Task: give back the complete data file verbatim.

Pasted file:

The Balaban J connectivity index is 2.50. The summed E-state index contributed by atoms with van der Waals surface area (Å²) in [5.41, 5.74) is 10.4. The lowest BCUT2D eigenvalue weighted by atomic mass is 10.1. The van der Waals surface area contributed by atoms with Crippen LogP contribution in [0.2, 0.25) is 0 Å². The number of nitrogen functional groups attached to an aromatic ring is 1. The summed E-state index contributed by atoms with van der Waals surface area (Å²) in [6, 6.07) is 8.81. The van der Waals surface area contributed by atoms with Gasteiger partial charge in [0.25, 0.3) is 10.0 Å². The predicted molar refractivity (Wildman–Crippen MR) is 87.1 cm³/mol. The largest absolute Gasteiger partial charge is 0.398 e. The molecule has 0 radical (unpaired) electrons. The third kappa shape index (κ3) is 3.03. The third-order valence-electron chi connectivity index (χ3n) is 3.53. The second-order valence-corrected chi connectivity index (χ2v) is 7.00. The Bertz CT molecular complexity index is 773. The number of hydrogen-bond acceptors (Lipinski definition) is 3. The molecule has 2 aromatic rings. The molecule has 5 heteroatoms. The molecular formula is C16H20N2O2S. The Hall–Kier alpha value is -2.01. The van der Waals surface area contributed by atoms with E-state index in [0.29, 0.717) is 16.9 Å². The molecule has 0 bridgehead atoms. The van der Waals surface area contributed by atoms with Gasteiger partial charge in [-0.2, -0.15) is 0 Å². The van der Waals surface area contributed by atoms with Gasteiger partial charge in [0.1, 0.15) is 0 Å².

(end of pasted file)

The Balaban J connectivity index is 2.50. The summed E-state index contributed by atoms with van der Waals surface area (Å²) in [5.41, 5.74) is 10.4. The lowest BCUT2D eigenvalue weighted by atomic mass is 10.1. The van der Waals surface area contributed by atoms with Crippen LogP contribution in [0.2, 0.25) is 0 Å². The number of nitrogen functional groups attached to an aromatic ring is 1. The summed E-state index contributed by atoms with van der Waals surface area (Å²) in [6, 6.07) is 8.81. The van der Waals surface area contributed by atoms with Gasteiger partial charge in [0.25, 0.3) is 10.0 Å². The predicted molar refractivity (Wildman–Crippen MR) is 87.1 cm³/mol. The largest absolute Gasteiger partial charge is 0.398 e. The molecule has 0 radical (unpaired) electrons. The third kappa shape index (κ3) is 3.03. The third-order valence-electron chi connectivity index (χ3n) is 3.53. The second-order valence-corrected chi connectivity index (χ2v) is 7.00. The Bertz CT molecular complexity index is 773. The number of hydrogen-bond acceptors (Lipinski definition) is 3. The molecule has 2 aromatic rings. The molecule has 5 heteroatoms. The molecular formula is C16H20N2O2S. The Hall–Kier alpha value is -2.01. The van der Waals surface area contributed by atoms with E-state index in [0.29, 0.717) is 16.9 Å². The molecule has 0 bridgehead atoms. The van der Waals surface area contributed by atoms with Gasteiger partial charge in [-0.2, -0.15) is 0 Å². The van der Waals surface area contributed by atoms with Gasteiger partial charge in [0.1, 0.15) is 0 Å².